Ann Fraser: Art is the Flower - Life is the Green Leaf: Petworth 7 - 18 May, London 21 - 23 May

Ann Fraser specialises in watercolours of plants and flowers. She studied fine art at Edinburgh College of Art for four years and then completed her education with a course in botanical illustration at the Royal Edinburgh Botanic Garden. Her paintings have won a series of awards from the Royal Horticultural Society. 


“Art is the Flower, Life is the Green Leaf. Let every artist strive to make his flower a beautiful living thing, something that will convince the world that there may be, there are, things more precious, more beautiful, more lasting than Life”  Charles Rennie Mckintosh ‘Seemliness’ 1902


The inspiration for my painting comes from flowers and plants growing in the garden at Shepherd House, Inveresk, a village on the outskirts of Edinburgh. Every plant and flower is painted from life, true to size and colour. I am not a botanical illustrator, I do not have that scientific expertise but, as Charles Rennie Mackintosh says in his quote ‘I strive to make my flowers as beautiful as they are in life’. I have always loved plants and flowers and hope that my paintings reveal their beauty so others may enjoy them as well.

I work through the seasons from snowdrops, hellebores, fritillaries and tulips to poppies and irises. Sometimes when I walk round the garden looking for inspiration, some aspect of a flower or plant will elicit such a strong emotional response that I am compelled to paint. It might be the colour, texture or shape or how it reacts with its neighbour or because the light has enhanced the colour, form or texture. I am attracted to strong shapes and colour and particularly enjoy painting the darker shades of tulips, hellebores and irises. Once reasonably satisfied with the drawing, I then use subtle tones of blue, purple and red washes to build up the colour.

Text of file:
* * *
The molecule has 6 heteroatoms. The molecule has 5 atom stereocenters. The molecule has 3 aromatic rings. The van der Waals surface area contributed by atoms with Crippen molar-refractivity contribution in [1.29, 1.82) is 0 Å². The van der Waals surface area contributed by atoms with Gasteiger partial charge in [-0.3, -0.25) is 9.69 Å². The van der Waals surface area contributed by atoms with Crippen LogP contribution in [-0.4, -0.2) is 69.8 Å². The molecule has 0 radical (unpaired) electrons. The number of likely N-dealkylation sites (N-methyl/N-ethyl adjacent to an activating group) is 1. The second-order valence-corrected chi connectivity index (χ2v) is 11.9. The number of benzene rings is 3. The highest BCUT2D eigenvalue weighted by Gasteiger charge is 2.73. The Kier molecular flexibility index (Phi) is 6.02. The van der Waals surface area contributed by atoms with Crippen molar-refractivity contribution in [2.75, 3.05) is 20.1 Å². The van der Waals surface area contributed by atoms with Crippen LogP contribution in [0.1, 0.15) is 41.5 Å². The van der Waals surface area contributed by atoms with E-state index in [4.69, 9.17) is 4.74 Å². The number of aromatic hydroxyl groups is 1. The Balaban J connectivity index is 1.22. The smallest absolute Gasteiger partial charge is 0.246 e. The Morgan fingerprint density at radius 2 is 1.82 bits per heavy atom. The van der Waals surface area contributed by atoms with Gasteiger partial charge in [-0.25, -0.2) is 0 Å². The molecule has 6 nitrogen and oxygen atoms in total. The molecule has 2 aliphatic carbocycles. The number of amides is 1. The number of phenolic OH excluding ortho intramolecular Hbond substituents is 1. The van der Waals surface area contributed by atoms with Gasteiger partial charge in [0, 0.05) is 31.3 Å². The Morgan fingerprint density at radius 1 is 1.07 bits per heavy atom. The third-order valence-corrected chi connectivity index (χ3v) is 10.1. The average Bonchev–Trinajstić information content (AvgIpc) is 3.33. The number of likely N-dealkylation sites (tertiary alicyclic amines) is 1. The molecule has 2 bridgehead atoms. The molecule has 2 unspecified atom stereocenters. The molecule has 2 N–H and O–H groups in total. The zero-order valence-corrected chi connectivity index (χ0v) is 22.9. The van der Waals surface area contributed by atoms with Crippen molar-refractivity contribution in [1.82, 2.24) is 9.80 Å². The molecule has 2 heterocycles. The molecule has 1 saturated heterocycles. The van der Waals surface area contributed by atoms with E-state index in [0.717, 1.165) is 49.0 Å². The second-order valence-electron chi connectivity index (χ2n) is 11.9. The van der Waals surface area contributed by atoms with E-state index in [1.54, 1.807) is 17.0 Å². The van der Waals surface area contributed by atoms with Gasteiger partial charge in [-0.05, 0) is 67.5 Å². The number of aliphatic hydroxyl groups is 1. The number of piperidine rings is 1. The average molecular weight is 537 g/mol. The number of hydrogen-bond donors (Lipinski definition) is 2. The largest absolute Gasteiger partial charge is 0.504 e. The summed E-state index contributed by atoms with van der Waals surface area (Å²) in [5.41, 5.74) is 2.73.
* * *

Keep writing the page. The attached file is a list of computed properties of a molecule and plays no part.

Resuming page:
I marvel at the wonderful colour of flowers and strive to match the luminosity of the petals and how the light creates a three dimensional effect. I enjoy colour composition both with plants in the garden and in my paintings. I sometimes make up ‘Dream Borders’ which are imagined and don’t exist in the garden but are composed on the page to create a harmonious painting. I don’t have to go far for inspiration. Everything I need is growing in the garden and if the flower dies before I have finished I can readily pick another. As much thought goes into what to plant in the garden as it does planning a painting. Many winter evenings are spent pouring over garden catalogues!

Garden or painting, which came first? I conclude that it is the passion for plants that combines them both,